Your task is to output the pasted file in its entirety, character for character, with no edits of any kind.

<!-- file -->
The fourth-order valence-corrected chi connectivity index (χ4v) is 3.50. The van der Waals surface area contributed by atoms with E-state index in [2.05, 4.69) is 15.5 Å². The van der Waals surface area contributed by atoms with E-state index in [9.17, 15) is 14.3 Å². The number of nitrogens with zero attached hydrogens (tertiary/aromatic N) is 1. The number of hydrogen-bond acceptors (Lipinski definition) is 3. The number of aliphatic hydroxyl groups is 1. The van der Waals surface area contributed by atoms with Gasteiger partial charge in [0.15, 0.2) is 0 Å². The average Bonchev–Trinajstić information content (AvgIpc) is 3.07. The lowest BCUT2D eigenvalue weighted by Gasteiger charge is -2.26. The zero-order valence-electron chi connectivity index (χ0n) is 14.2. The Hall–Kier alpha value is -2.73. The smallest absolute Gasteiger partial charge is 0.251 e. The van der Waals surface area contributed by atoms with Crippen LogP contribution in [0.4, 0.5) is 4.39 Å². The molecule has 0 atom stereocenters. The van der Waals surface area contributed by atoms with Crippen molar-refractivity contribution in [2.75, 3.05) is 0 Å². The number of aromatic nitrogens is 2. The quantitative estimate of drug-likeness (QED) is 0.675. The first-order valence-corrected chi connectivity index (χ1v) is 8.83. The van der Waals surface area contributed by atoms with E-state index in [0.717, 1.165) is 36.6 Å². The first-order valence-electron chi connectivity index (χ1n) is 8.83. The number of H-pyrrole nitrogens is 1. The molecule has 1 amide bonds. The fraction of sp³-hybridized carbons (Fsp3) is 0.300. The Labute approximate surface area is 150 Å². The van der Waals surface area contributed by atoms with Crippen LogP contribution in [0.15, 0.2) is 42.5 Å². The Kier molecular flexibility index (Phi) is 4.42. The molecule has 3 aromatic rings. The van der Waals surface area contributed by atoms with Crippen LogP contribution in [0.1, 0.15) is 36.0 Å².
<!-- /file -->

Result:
The fourth-order valence-corrected chi connectivity index (χ4v) is 3.50. The van der Waals surface area contributed by atoms with E-state index in [2.05, 4.69) is 15.5 Å². The van der Waals surface area contributed by atoms with E-state index in [9.17, 15) is 14.3 Å². The number of nitrogens with zero attached hydrogens (tertiary/aromatic N) is 1. The number of hydrogen-bond acceptors (Lipinski definition) is 3. The number of aliphatic hydroxyl groups is 1. The van der Waals surface area contributed by atoms with Gasteiger partial charge in [0.15, 0.2) is 0 Å². The average Bonchev–Trinajstić information content (AvgIpc) is 3.07. The lowest BCUT2D eigenvalue weighted by Gasteiger charge is -2.26. The zero-order valence-electron chi connectivity index (χ0n) is 14.2. The Hall–Kier alpha value is -2.73. The smallest absolute Gasteiger partial charge is 0.251 e. The van der Waals surface area contributed by atoms with Crippen LogP contribution in [0.4, 0.5) is 4.39 Å². The molecule has 0 atom stereocenters. The van der Waals surface area contributed by atoms with Crippen molar-refractivity contribution in [2.75, 3.05) is 0 Å². The number of aromatic nitrogens is 2. The quantitative estimate of drug-likeness (QED) is 0.675. The first-order valence-corrected chi connectivity index (χ1v) is 8.83. The van der Waals surface area contributed by atoms with E-state index in [0.717, 1.165) is 36.6 Å². The first-order valence-electron chi connectivity index (χ1n) is 8.83. The number of H-pyrrole nitrogens is 1. The molecule has 1 amide bonds. The fraction of sp³-hybridized carbons (Fsp3) is 0.300. The Labute approximate surface area is 150 Å². The van der Waals surface area contributed by atoms with Crippen LogP contribution in [0.15, 0.2) is 42.5 Å². The Kier molecular flexibility index (Phi) is 4.42. The molecule has 3 aromatic rings. The van der Waals surface area contributed by atoms with Crippen LogP contribution in [0.1, 0.15) is 36.0 Å².